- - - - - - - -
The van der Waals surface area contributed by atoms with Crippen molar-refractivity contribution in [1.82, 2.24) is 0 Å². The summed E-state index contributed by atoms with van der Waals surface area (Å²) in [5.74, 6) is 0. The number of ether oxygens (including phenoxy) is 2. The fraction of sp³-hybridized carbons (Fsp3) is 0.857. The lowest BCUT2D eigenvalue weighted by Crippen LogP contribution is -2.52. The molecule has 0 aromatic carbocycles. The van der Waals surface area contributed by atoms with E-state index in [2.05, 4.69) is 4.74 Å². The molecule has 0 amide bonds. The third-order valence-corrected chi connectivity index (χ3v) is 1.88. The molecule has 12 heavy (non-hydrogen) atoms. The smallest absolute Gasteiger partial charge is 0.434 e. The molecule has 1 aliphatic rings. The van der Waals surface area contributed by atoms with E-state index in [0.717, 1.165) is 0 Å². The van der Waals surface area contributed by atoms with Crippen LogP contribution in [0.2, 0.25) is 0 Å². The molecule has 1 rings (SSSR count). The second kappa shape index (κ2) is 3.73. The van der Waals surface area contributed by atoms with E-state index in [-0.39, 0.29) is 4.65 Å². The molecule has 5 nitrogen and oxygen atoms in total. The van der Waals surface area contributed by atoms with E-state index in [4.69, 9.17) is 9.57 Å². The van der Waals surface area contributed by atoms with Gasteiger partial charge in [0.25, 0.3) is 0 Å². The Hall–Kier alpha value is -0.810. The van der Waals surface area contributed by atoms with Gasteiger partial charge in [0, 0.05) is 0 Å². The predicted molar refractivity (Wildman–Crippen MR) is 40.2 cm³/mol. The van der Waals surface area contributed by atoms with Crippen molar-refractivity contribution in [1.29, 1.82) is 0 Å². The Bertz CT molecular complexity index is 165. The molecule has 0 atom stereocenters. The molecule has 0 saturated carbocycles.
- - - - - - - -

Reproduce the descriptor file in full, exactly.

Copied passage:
The van der Waals surface area contributed by atoms with Crippen molar-refractivity contribution in [1.82, 2.24) is 0 Å². The summed E-state index contributed by atoms with van der Waals surface area (Å²) in [5.74, 6) is 0. The number of ether oxygens (including phenoxy) is 2. The fraction of sp³-hybridized carbons (Fsp3) is 0.857. The lowest BCUT2D eigenvalue weighted by Crippen LogP contribution is -2.52. The molecule has 0 aromatic carbocycles. The van der Waals surface area contributed by atoms with E-state index in [2.05, 4.69) is 4.74 Å². The molecule has 0 amide bonds. The third-order valence-corrected chi connectivity index (χ3v) is 1.88. The molecule has 12 heavy (non-hydrogen) atoms. The smallest absolute Gasteiger partial charge is 0.434 e. The molecule has 1 aliphatic rings. The van der Waals surface area contributed by atoms with E-state index in [0.717, 1.165) is 0 Å². The van der Waals surface area contributed by atoms with Crippen LogP contribution in [0.2, 0.25) is 0 Å². The molecule has 1 rings (SSSR count). The second kappa shape index (κ2) is 3.73. The van der Waals surface area contributed by atoms with E-state index in [-0.39, 0.29) is 4.65 Å². The molecule has 5 nitrogen and oxygen atoms in total. The van der Waals surface area contributed by atoms with E-state index in [4.69, 9.17) is 9.57 Å². The van der Waals surface area contributed by atoms with Gasteiger partial charge in [0.25, 0.3) is 0 Å². The Hall–Kier alpha value is -0.810. The van der Waals surface area contributed by atoms with Gasteiger partial charge in [0, 0.05) is 0 Å². The predicted molar refractivity (Wildman–Crippen MR) is 40.2 cm³/mol. The van der Waals surface area contributed by atoms with Crippen molar-refractivity contribution in [1.29, 1.82) is 0 Å². The Bertz CT molecular complexity index is 165. The molecule has 0 atom stereocenters. The molecule has 0 saturated carbocycles.